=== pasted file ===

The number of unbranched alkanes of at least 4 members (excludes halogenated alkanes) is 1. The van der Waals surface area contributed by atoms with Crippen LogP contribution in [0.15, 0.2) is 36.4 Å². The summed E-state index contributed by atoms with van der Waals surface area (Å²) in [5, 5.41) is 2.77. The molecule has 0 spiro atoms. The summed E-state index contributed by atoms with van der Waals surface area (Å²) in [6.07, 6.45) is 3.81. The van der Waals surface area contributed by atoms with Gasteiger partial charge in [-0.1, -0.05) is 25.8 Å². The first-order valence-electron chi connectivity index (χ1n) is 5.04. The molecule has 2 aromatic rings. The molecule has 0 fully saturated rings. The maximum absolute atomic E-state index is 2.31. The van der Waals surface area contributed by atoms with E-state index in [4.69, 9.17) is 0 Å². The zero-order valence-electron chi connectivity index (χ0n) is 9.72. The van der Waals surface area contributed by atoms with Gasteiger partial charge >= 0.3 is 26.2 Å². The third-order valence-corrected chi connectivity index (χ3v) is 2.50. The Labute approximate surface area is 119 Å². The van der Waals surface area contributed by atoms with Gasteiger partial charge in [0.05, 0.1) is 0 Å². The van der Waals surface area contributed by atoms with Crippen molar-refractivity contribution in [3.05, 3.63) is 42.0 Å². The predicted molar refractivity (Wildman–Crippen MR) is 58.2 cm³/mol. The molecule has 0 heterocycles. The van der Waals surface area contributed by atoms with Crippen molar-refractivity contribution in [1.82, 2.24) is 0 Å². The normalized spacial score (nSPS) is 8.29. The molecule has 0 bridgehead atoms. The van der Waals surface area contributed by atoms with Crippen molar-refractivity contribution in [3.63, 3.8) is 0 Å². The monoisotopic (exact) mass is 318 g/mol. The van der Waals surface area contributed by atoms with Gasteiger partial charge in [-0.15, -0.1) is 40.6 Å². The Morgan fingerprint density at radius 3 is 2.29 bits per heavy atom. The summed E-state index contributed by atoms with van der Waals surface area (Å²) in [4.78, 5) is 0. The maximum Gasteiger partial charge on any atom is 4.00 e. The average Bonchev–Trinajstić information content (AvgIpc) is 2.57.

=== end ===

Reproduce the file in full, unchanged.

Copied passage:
The number of unbranched alkanes of at least 4 members (excludes halogenated alkanes) is 1. The van der Waals surface area contributed by atoms with Crippen LogP contribution in [0.15, 0.2) is 36.4 Å². The summed E-state index contributed by atoms with van der Waals surface area (Å²) in [5, 5.41) is 2.77. The molecule has 0 spiro atoms. The summed E-state index contributed by atoms with van der Waals surface area (Å²) in [6.07, 6.45) is 3.81. The van der Waals surface area contributed by atoms with Gasteiger partial charge in [-0.1, -0.05) is 25.8 Å². The first-order valence-electron chi connectivity index (χ1n) is 5.04. The molecule has 2 aromatic rings. The molecule has 0 fully saturated rings. The maximum absolute atomic E-state index is 2.31. The van der Waals surface area contributed by atoms with E-state index in [4.69, 9.17) is 0 Å². The zero-order valence-electron chi connectivity index (χ0n) is 9.72. The van der Waals surface area contributed by atoms with Gasteiger partial charge >= 0.3 is 26.2 Å². The third-order valence-corrected chi connectivity index (χ3v) is 2.50. The Labute approximate surface area is 119 Å². The van der Waals surface area contributed by atoms with Gasteiger partial charge in [0.05, 0.1) is 0 Å². The van der Waals surface area contributed by atoms with Crippen molar-refractivity contribution in [3.05, 3.63) is 42.0 Å². The predicted molar refractivity (Wildman–Crippen MR) is 58.2 cm³/mol. The molecule has 0 heterocycles. The van der Waals surface area contributed by atoms with Crippen molar-refractivity contribution in [1.82, 2.24) is 0 Å². The normalized spacial score (nSPS) is 8.29. The molecule has 0 bridgehead atoms. The van der Waals surface area contributed by atoms with Crippen molar-refractivity contribution in [3.63, 3.8) is 0 Å². The monoisotopic (exact) mass is 318 g/mol. The van der Waals surface area contributed by atoms with Gasteiger partial charge in [-0.15, -0.1) is 40.6 Å². The Morgan fingerprint density at radius 3 is 2.29 bits per heavy atom. The summed E-state index contributed by atoms with van der Waals surface area (Å²) in [4.78, 5) is 0. The maximum Gasteiger partial charge on any atom is 4.00 e. The average Bonchev–Trinajstić information content (AvgIpc) is 2.57.